Creating a high current LM317 regulator

Discussion in 'The Projects Forum' started by Patrick Joseph, Feb 25, 2015.

  1. Patrick Joseph

    Thread Starter New Member

    Feb 23, 2015
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    Last year I built a bicycle powered generator as a demo at a kids science fair using a permanent magnet motor as the generator. The generator powered an inverter so that the kids could get an idea of how much more power is needed to power an incandescent light bulb than an LED or CFL bulb.

    To keep the voltage from rising above 13.8 volts I used an LM317 regulator circuit. I found the circuit design on a renewable energy web site in the U.K.
    This is the circuit that I used. It worked well. The darlington transistor carried most of the current but needed a substantial heat sink and fan when the power consumption increased.

    http://www.reuk.co.uk/LM317-High-Current-Voltage-Regulator.htm
    [​IMG]


    I found another circuit on the web site that they claim will handle much more current and uses 2N3055 transistors. These would be able to handle more current and dissipate the heat better.

    http://www.reuk.co.uk/LM317-Adjustable-Power-Supply.htm

    [​IMG]

    They suggest that more transistors can be added in parallel to increase the current capacity but the circuit is different between the LM317 out and the base of the transistors. I'm not sure why they are different.

    [​IMG]


    I did a circuit simulation using "Do Circuits" and neither one of these will work. The one at the top that I used last year works fine in the simulation but these do not. I haven't bread boarded the circuit yet, but maybe I should try.

    Does anyone think that these should work?
    If not, would you have any suggestions on something different?

    Thanks
     
  2. Papabravo

    Expert

    Feb 24, 2006
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    A transistor can't work with one of it's terminals open circuited. They just don't work that way. Try starting by putting a typical load resistor in the simulation. The name of the connections is Common Collector, or Emitter Follower. The load resistor is essential.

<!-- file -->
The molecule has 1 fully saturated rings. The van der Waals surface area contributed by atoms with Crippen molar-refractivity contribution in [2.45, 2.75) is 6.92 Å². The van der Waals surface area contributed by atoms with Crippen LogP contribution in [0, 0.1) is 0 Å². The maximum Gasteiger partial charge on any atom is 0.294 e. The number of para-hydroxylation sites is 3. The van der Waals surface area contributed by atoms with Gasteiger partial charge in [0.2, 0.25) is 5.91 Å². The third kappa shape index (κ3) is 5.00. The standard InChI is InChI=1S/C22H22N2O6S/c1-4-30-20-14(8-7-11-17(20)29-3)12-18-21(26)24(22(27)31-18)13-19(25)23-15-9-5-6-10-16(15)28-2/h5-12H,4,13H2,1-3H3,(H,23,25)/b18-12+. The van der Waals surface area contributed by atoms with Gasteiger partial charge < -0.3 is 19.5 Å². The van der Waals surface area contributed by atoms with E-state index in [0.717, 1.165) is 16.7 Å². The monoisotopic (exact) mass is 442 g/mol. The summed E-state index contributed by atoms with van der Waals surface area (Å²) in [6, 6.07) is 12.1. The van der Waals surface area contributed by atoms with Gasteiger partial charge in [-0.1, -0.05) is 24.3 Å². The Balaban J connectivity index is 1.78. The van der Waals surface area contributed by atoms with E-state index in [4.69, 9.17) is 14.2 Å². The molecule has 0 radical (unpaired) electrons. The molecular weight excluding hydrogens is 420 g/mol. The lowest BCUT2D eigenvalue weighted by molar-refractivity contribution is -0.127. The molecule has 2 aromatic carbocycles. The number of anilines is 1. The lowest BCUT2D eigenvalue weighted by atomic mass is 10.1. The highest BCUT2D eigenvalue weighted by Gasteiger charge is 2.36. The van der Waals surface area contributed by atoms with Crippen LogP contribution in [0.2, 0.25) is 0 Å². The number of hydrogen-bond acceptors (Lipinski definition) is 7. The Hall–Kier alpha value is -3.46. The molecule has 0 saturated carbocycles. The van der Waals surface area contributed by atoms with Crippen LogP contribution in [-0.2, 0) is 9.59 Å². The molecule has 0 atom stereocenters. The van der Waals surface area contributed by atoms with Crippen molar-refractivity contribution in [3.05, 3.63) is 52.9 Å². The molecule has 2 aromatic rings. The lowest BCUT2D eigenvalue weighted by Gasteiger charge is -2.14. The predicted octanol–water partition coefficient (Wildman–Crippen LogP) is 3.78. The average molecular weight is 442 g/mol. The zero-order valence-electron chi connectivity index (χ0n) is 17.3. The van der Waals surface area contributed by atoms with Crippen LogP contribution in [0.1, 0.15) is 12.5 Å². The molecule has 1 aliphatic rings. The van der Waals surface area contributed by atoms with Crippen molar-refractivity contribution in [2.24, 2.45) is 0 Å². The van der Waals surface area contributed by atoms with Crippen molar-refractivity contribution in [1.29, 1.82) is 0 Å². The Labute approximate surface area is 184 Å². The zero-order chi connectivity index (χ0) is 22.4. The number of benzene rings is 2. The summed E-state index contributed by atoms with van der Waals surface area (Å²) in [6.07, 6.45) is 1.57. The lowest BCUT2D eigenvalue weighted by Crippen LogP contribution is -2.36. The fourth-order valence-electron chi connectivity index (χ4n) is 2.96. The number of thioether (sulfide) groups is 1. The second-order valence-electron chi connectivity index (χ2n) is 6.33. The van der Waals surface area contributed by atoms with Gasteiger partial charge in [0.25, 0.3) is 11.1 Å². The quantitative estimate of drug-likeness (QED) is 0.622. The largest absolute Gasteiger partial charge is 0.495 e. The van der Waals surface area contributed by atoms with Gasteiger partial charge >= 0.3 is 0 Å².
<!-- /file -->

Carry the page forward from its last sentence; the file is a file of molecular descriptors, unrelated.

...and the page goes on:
3. Patrick Joseph

    Thread Starter New Member

    Feb 23, 2015
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    Understood. During the simulation a load is added. I didn't try running the circuit with an open circuit at the output. I also added a source of 16 VDC and a volt meter at the load to see what the output voltage would be. It wouldn't handle a large load (100 Ω or so) without exceeding the parameters.
     
  4. ronv

    AAC Fanatic!

    Nov 12, 2008
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    The one on top should work - kind of. It is not a very good regulator, but you should get voltage out.
    The second one won't give much current because of where the 220 ohm resistor is located.
    You will still need a big heat sink even though you are using bigger transistors. The same power is being "burned" in the transistors.
     
  5. Patrick Joseph

    Thread Starter New Member

    Feb 23, 2015
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    Thanks. I've tried it in the simulator, but not Real World. I'm almost leaning toward the circuit that I had used last year but use a couple of larger transistors connected in the darlington pair configuration.
     
  6. Reloadron

    Active Member

    Jan 15, 2015
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    On another note when you parallel transistors like the 2N3055 in the configuration you have, you want about .1 to .5 Ohm resistors in each emitter leg. The problem as drawn is all of the 2N3055 transistors will not conduct equally some will conduct a little harder and faster than their counterparts, they will get hot faster and create a thermal runaway situation. To prevent this you place resistors in each emitter leg to balance the current load. Finally per ronv, not a very good design. If you use the design then I suggest emitter resistors.

    Ron